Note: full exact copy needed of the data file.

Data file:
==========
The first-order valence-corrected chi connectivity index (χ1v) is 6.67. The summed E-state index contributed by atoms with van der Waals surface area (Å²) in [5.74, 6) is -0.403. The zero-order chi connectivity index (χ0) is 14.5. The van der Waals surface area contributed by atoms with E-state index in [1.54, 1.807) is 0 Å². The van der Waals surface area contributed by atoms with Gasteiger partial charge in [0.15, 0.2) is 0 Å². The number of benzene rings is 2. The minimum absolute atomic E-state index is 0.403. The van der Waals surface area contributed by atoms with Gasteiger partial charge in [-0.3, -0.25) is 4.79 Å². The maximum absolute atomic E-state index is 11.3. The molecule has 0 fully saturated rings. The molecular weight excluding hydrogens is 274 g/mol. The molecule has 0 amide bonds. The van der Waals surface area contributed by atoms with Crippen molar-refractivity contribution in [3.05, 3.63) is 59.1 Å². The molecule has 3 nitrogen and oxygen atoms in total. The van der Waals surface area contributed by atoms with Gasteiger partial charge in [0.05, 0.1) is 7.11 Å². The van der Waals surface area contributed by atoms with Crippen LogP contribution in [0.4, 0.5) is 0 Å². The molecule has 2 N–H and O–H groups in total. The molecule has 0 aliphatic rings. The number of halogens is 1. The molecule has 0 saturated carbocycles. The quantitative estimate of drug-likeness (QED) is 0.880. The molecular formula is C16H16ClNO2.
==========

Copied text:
The first-order valence-corrected chi connectivity index (χ1v) is 6.67. The summed E-state index contributed by atoms with van der Waals surface area (Å²) in [5.74, 6) is -0.403. The zero-order chi connectivity index (χ0) is 14.5. The van der Waals surface area contributed by atoms with E-state index in [1.54, 1.807) is 0 Å². The van der Waals surface area contributed by atoms with Gasteiger partial charge in [0.15, 0.2) is 0 Å². The number of benzene rings is 2. The minimum absolute atomic E-state index is 0.403. The van der Waals surface area contributed by atoms with Gasteiger partial charge in [-0.3, -0.25) is 4.79 Å². The maximum absolute atomic E-state index is 11.3. The molecule has 0 fully saturated rings. The molecular weight excluding hydrogens is 274 g/mol. The molecule has 0 amide bonds. The van der Waals surface area contributed by atoms with Crippen molar-refractivity contribution in [3.05, 3.63) is 59.1 Å². The molecule has 3 nitrogen and oxygen atoms in total. The van der Waals surface area contributed by atoms with Gasteiger partial charge in [0.05, 0.1) is 7.11 Å². The van der Waals surface area contributed by atoms with Crippen LogP contribution in [0.4, 0.5) is 0 Å². The molecule has 2 N–H and O–H groups in total. The molecule has 0 aliphatic rings. The number of halogens is 1. The molecule has 0 saturated carbocycles. The quantitative estimate of drug-likeness (QED) is 0.880. The molecular formula is C16H16ClNO2.